While all histone core proteins can undergo ubiquitination, the H2A and H2B subunits are the most commonly tagged. Interestingly, these subunits are also among the most highly ubiquitylated proteins in the nucleus. While the influence of ubiquitin tagging on histones can vary, deubiquitination seems to play an equally important role in regulating chromatin structure.
Acting as binding sites for various factors, ubiquitylated histones recruit accessory functions with implications in transcription, DNA replication, and repair. This includes the recruitment and stimulation of histone-modifying enzymes. One of the most well-studied examples of this is the recruitment and activation of histone methyltransferases, DOT1L and SET1, at ubiquitinated H2B. The levels of histone ubiquitination have been closely linked to the presence of other post-translational modifications and histone-modifying enzymes.
Ubiquitin-tagged histones communicate with other post-translational modifications to instruct complex functions. Phosphorylation of histone proteins, as well as ubiquitylated histones, can alter chromatin structure during cell division, transcriptional regulation, and DNA damage repair. Phosphorylated serine and threonine residues alter the electrostatic and topographic properties of histones, such that nucleosomes are less densely packed. Modification of ubiquitin by phosphorylation is a relatively unexplored concept but is known to regulate the DNA damage repair signaling cascade at sites of damage-induced ubiquitination.
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Post-translational histone methylation
Unlike with other epigenetic marks, methylation of histones does not alter the charge of proteins. Instead, adding methyl groups modulates the transcriptional status of local genes by recruiting accessory proteins. Histone methylation has also been implicated in a number of biological processes, including DNA repair. Dynamic regulation of methylation patterns on histones can impart complex information.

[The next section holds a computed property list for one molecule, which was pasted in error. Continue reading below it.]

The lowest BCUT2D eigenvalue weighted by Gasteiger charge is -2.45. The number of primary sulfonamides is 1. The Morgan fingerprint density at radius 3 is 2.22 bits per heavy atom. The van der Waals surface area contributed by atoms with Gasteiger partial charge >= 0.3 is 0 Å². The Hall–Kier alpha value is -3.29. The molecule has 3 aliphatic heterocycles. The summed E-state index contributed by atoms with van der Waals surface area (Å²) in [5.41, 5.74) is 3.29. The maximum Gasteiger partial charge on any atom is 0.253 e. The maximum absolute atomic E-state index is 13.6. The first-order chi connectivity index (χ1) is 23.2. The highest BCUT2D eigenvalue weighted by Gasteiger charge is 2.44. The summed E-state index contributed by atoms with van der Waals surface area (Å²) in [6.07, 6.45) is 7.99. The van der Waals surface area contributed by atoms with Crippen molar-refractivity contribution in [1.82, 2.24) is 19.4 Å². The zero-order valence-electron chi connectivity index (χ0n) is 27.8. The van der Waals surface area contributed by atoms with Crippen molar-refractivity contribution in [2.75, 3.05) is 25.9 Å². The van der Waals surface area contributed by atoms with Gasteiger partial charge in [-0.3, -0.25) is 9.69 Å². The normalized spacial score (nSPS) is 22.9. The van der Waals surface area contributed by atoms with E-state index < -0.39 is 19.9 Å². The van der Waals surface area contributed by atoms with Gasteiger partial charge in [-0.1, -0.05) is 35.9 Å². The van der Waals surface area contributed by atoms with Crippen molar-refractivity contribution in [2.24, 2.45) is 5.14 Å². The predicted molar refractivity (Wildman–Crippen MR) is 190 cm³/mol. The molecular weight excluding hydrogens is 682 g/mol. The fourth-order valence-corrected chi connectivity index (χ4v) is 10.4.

Depending on the degree of methylation, as well as the lysine and arginine residues methylated, the epigenome can either repress or promote expression. Methylation of lysine and arginine residues in histones can recruit proteins with methylation reader domains, such as PWWP, chromodomain, PHD, Tudor, and WD40. Monomethylation of lysine residues on H3 and H2 proteins has been associated with gene activation; while trimethylations of lysine residues in H3 have been linked to repression.
Silencing by methylation of DNA bases
Regions of DNA rich in cytosine and guanine, termed CpG islands, are found upstream of some 40-50% of human genes. What’s more, in the mammalian genome, ~70% of the 5’-CpG-3’ sequences are seen to contain methylated cytosine.
Methylation is the only modification known to occur on all components of the central dogma. The carbon 5 position on cytosine bases can undergo methylation. By protruding into the major groove of DNA, 5-methylcytosine can interfere with the binding of proteins; or act to recruit proteins involved in gene repression.
The dynamic and interlinked nature of epigenetic modifications allows for complex patterns to be imparted on gene regulation. Whether by changes to the structure and electrostatic properties of chromatin or by altering DNA-protein interactions, the epigenome is able to control gene expression. Dictating cell specialization and function, altering these epigenetic markers is associated with various diseases and cancers.